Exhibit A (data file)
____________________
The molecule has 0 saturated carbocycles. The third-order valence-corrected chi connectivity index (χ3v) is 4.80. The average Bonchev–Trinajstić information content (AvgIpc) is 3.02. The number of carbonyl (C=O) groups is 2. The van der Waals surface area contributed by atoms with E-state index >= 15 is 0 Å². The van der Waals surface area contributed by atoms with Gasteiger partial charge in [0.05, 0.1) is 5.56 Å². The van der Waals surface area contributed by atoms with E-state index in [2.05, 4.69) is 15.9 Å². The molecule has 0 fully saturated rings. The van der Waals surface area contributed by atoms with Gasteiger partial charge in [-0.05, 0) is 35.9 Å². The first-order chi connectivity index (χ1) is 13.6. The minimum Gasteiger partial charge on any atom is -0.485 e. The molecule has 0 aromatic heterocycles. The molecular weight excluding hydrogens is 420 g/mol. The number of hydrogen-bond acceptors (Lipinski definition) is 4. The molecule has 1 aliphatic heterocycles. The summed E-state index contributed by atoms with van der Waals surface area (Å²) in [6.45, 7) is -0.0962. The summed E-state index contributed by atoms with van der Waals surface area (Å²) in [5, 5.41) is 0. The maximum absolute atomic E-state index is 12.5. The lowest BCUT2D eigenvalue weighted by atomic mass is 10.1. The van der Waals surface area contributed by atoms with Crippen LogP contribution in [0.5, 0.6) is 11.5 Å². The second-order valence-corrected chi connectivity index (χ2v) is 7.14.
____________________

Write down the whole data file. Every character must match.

The molecule has 0 saturated carbocycles. The third-order valence-corrected chi connectivity index (χ3v) is 4.80. The average Bonchev–Trinajstić information content (AvgIpc) is 3.02. The number of carbonyl (C=O) groups is 2. The van der Waals surface area contributed by atoms with E-state index >= 15 is 0 Å². The van der Waals surface area contributed by atoms with Gasteiger partial charge in [0.05, 0.1) is 5.56 Å². The van der Waals surface area contributed by atoms with E-state index in [2.05, 4.69) is 15.9 Å². The molecule has 0 fully saturated rings. The van der Waals surface area contributed by atoms with Gasteiger partial charge in [-0.05, 0) is 35.9 Å². The first-order chi connectivity index (χ1) is 13.6. The minimum Gasteiger partial charge on any atom is -0.485 e. The molecule has 0 aromatic heterocycles. The molecular weight excluding hydrogens is 420 g/mol. The number of hydrogen-bond acceptors (Lipinski definition) is 4. The molecule has 1 aliphatic heterocycles. The summed E-state index contributed by atoms with van der Waals surface area (Å²) in [6.45, 7) is -0.0962. The summed E-state index contributed by atoms with van der Waals surface area (Å²) in [5, 5.41) is 0. The maximum absolute atomic E-state index is 12.5. The lowest BCUT2D eigenvalue weighted by atomic mass is 10.1. The van der Waals surface area contributed by atoms with Crippen LogP contribution in [0.5, 0.6) is 11.5 Å². The second-order valence-corrected chi connectivity index (χ2v) is 7.14.